‘I’m dreaming of a white Christmas’ said no golfer ever!

Bernie McGuire
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‘I’m dreaming of a white Christmas’ said no golfer ever!

‘I’m dreaming of a white Christmas, just like the ones I used to know’, sang no golfer ever, unless they were a dubious single figure handicapper in denial about their “love” of the game whilst dreading showcasing their “skills” at the end of year office scramble.

What’s the most wonderful time of the year for many is an utter curse to those who have sold their souls to the fairways. Many fanatics wait for famed Donegal postman, Michael Gallagher, to deliver his forecast before admitting defeat – ‘A stray fox pirouetting though a field outside Kilkenny, a telling omen for a frosty Winter’ – not what we wanted to hear Mick.

Yet growing up on an island that feels like it’s situated .2 miles from the North Pole, frozen greens and club closures are par for the course at this time of year. The arctic conditions that accompany silly season will test the most avid golfer’s resolve. Rugged up more akin to Tom Crean than Tom Kite, those who’d rather die of hypothermia than let their clubs rot in the shed brave the elements with optimistic adjectives like ‘grand’ and ‘fresh’ to fight them.

These people are one of two things – dedicated to the cause as they look to get a leg up on the opposition ahead of the Captain’s Drive, or troubled, home-life so disjointed that a shimmering fairway void of life is a more welcoming alternative. Of course there’s other demons at play. Wily swingers who have protected their handicaps all year ’round crawl out of the woodwork for the Winter Leagues. Seamus O’Bandito, having not managed to break the 30 point barrier during the regular season, suddenly bursts through the buffer with 37, over just 11 holes! Salivating the whole way ‘round to pick up his fourth Christmas Ham in a fortnight no doubt.

However, for anyone deathly serious about their golf (and there are a few of us), Winter is the ideal opportunity to fine tune your game. Course conditions force lift, clean and place rules nationwide, meaning club competitions have no bearing on handicaps. With nothing to lose, never does our game offer a greater window to experiment. Block lessons can be bought on the cheap from teaching pros with frostbitten fingers waiting patiently in their driving range bays for the students of swing to arrive. It’s the lay man’s off-season, our chance to banish the costly slice or that debilitating hook that plagued us all year in time for Spring’s new beginnings.

This being the season of good will, it’s also our chance to give back to those less fortunate in the art of golf. With reduced timesheet demands, focus can shift to fledgling hackers, promoting efficient play and basic ethics. What’s obvious to some is often alien to others, but rather than wait ’til you’re stuck behind them in April to let rip in despair, why not educate beginner golfers now with helpful tips of ready golf, course management, appropriate pre-shot routines and more, sure to only benefit the collective in reducing round times and tempers come high-season.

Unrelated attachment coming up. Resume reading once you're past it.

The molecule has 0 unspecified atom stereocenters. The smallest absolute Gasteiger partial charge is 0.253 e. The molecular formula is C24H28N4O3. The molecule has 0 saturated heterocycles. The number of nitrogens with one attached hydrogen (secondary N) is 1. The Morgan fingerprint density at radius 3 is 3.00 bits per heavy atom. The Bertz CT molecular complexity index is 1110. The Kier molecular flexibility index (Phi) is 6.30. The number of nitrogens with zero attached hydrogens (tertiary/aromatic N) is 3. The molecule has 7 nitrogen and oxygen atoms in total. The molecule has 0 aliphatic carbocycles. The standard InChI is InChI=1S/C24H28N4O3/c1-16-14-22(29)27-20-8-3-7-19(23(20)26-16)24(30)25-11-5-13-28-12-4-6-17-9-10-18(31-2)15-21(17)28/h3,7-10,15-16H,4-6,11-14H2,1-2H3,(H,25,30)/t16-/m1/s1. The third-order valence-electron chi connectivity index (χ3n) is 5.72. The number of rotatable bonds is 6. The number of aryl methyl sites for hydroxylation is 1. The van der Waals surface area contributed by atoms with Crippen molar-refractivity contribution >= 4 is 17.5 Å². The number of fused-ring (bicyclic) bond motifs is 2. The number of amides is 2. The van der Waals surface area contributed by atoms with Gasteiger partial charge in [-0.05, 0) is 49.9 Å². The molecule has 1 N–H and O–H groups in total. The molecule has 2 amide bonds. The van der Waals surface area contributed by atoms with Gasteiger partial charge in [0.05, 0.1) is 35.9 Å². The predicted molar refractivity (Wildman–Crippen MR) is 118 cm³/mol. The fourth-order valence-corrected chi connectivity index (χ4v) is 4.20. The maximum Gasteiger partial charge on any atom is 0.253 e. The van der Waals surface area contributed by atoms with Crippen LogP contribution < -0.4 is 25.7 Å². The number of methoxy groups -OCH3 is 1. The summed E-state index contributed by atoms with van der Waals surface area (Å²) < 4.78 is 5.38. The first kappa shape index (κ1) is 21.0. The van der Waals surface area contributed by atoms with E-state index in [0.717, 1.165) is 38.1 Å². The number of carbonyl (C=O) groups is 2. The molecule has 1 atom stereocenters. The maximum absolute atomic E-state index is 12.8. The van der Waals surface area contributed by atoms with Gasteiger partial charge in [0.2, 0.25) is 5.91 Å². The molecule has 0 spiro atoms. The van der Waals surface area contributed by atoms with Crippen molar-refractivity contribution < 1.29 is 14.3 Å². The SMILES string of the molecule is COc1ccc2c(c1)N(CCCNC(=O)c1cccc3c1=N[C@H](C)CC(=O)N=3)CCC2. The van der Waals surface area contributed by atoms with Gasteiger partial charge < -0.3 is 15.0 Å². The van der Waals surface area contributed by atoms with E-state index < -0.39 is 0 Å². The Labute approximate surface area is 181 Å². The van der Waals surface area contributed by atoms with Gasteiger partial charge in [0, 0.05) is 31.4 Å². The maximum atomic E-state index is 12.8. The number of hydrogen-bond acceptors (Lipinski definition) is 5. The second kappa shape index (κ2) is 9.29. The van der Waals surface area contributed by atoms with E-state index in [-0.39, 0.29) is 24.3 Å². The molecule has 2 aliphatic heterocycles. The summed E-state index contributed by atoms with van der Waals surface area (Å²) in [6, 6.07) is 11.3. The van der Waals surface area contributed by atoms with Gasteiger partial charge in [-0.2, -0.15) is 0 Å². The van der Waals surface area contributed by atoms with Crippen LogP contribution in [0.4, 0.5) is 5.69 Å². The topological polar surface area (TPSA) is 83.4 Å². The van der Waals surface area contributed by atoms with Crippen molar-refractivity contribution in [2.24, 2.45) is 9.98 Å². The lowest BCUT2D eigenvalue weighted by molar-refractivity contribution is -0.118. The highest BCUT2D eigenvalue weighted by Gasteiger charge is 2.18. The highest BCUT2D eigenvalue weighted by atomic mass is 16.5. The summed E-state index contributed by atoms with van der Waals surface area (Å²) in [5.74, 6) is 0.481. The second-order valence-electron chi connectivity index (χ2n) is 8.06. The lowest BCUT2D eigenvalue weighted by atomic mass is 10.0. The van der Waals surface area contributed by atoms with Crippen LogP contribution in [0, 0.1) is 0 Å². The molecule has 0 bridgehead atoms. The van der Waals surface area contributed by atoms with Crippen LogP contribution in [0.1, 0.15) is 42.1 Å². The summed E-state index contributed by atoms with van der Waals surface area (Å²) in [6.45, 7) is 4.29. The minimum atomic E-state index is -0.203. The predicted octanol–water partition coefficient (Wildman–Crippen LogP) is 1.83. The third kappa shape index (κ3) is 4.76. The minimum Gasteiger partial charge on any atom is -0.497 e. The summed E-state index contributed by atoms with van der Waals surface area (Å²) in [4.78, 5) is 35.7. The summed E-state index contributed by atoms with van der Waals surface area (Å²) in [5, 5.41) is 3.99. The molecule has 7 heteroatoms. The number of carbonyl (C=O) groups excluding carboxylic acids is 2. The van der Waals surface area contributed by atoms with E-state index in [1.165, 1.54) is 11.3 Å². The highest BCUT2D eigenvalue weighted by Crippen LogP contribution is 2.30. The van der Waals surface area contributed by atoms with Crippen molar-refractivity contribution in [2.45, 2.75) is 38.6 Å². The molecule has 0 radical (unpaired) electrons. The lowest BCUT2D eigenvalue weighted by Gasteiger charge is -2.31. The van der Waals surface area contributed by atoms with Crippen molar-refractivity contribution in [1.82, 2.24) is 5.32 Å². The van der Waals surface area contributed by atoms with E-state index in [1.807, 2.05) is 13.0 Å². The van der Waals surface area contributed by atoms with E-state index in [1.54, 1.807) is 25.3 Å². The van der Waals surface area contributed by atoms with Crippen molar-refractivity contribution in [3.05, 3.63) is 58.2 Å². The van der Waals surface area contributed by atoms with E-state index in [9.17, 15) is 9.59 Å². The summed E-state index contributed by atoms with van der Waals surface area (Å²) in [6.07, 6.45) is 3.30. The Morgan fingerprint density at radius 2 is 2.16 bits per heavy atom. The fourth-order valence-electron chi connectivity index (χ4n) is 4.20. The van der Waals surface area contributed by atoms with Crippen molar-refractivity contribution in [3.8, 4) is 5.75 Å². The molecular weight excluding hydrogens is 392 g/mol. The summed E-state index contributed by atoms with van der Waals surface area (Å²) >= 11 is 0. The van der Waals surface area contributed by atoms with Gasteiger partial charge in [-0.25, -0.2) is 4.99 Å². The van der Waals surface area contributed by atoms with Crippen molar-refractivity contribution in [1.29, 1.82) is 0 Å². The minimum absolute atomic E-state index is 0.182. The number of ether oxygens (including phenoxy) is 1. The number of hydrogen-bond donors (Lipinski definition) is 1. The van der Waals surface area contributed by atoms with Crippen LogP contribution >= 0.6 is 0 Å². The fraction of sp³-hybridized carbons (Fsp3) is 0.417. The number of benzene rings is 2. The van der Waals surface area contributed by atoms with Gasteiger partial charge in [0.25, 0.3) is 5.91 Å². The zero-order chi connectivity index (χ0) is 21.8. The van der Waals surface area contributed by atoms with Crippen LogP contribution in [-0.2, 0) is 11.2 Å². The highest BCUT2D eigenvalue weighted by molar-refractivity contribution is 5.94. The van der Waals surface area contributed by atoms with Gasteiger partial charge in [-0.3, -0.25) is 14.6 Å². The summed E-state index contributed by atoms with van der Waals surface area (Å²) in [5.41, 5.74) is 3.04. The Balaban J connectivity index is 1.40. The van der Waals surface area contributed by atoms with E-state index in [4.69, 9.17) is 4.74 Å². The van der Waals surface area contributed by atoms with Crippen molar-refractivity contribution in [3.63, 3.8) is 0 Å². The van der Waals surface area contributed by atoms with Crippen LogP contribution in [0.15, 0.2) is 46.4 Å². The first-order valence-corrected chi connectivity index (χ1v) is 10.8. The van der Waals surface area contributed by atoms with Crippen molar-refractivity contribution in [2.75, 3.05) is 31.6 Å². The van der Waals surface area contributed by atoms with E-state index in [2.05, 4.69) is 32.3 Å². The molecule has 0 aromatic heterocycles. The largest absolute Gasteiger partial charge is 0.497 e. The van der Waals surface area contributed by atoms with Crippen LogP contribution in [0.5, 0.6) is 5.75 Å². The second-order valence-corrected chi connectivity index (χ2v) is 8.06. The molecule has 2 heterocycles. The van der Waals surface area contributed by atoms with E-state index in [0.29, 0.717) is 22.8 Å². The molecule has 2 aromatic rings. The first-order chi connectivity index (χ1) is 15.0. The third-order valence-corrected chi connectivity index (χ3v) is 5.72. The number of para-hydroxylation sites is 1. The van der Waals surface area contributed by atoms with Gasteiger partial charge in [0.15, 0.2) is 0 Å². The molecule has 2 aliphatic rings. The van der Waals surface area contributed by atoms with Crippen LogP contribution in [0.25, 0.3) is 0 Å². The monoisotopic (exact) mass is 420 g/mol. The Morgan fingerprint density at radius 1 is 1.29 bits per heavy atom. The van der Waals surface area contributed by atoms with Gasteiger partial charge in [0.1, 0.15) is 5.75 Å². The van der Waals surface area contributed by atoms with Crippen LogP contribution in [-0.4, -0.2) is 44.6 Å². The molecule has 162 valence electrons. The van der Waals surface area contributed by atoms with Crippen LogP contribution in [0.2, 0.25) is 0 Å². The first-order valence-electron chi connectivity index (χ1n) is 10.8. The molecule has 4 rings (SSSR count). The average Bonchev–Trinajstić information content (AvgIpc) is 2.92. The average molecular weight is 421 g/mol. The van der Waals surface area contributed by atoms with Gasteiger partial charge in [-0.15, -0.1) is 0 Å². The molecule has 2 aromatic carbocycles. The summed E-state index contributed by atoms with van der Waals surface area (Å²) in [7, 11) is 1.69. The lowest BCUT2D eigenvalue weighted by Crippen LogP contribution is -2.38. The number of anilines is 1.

That’s not to say we can’t all learn a thing or two over the next few weeks either. For years I stood atop the coldest peak in Ireland – the first tee of the O’Meara course at Carton House, bemused at the lengths golfers would go to severely handicap themselves before ever hitting a ball. Like a jet-setter deciding to wear all their clothes to the airport rather than pack them in a suitcase, they’d waddle to me, the perished starter, with grand ambitions scuppered by the difficulty of bending down to stick their peg in the ground. Treat yourself to some Under Armour, promoting both flexibility and warmth – I get 5% off every purchase, but it’s going to a good cause – my Winter golfing trip to Turkey!

Oh, and clean your clubs you filthy animals! No use picking up your ball to relieve its dimples of that earthly crust if you’re carrying half of Bally Muck on your club-face. The technology that inspired your grooves didn’t account for an ecosystem to be plastered upon them.

And last but not least, carry your clubs if at all capable. Think of your golf bag at this time of year like a soldier would his backpack circa 1943 in Germany. Carry only what you need, buy a pencil bag – not only will you be burning off those Christmas calories but you’ll be able to avail of shortcuts that electric trolleys prohibit. A quick game’s a good game, but it’s also the only game to play in Winter.

If none of that takes your fancy, I urge you to at least grab your putter in order to maintain that velvet touch of yours across the carpet floor. Winter golf isn’t for everyone, but in little old Ireland, what choice do we have? We could pretend we hit a few I suppose. Cosy up to the fire with a hot whiskey in hand and play the 19th on repeat until you’ve got it mastered – but honestly, where’s the fun in that?

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